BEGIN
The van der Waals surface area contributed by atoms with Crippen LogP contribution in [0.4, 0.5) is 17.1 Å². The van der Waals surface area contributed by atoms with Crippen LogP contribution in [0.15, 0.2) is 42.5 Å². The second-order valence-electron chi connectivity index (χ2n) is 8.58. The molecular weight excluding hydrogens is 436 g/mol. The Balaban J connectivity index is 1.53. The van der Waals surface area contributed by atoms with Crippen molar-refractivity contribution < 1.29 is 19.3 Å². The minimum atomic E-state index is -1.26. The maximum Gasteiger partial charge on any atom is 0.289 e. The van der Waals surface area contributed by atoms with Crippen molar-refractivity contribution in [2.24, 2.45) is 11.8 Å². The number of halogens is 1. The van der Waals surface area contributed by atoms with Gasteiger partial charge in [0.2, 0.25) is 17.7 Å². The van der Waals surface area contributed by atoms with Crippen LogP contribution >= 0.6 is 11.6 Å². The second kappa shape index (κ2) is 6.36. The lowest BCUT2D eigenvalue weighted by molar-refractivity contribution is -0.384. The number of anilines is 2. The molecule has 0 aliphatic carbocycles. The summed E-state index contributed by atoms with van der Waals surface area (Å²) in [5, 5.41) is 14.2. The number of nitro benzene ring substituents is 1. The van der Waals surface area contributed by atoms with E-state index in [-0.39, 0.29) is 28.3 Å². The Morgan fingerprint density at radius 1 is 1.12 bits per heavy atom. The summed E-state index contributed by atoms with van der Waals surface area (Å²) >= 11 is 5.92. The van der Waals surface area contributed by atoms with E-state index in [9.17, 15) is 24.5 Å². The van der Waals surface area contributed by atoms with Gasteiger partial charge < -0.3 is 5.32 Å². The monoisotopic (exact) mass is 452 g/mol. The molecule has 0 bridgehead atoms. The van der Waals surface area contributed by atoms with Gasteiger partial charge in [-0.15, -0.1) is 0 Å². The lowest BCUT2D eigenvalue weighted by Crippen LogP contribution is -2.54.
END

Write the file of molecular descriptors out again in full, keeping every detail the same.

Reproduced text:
The van der Waals surface area contributed by atoms with Crippen LogP contribution in [0.4, 0.5) is 17.1 Å². The van der Waals surface area contributed by atoms with Crippen LogP contribution in [0.15, 0.2) is 42.5 Å². The second-order valence-electron chi connectivity index (χ2n) is 8.58. The molecular weight excluding hydrogens is 436 g/mol. The Balaban J connectivity index is 1.53. The van der Waals surface area contributed by atoms with Crippen molar-refractivity contribution < 1.29 is 19.3 Å². The minimum atomic E-state index is -1.26. The maximum Gasteiger partial charge on any atom is 0.289 e. The van der Waals surface area contributed by atoms with Crippen molar-refractivity contribution in [2.24, 2.45) is 11.8 Å². The number of halogens is 1. The van der Waals surface area contributed by atoms with Gasteiger partial charge in [0.2, 0.25) is 17.7 Å². The van der Waals surface area contributed by atoms with Crippen LogP contribution >= 0.6 is 11.6 Å². The second kappa shape index (κ2) is 6.36. The lowest BCUT2D eigenvalue weighted by molar-refractivity contribution is -0.384. The number of anilines is 2. The molecule has 0 aliphatic carbocycles. The summed E-state index contributed by atoms with van der Waals surface area (Å²) in [5, 5.41) is 14.2. The number of nitro benzene ring substituents is 1. The van der Waals surface area contributed by atoms with E-state index in [-0.39, 0.29) is 28.3 Å². The Morgan fingerprint density at radius 1 is 1.12 bits per heavy atom. The summed E-state index contributed by atoms with van der Waals surface area (Å²) >= 11 is 5.92. The van der Waals surface area contributed by atoms with E-state index in [9.17, 15) is 24.5 Å². The van der Waals surface area contributed by atoms with Gasteiger partial charge < -0.3 is 5.32 Å². The monoisotopic (exact) mass is 452 g/mol. The molecule has 0 bridgehead atoms. The van der Waals surface area contributed by atoms with Gasteiger partial charge in [-0.15, -0.1) is 0 Å². The lowest BCUT2D eigenvalue weighted by Crippen LogP contribution is -2.54.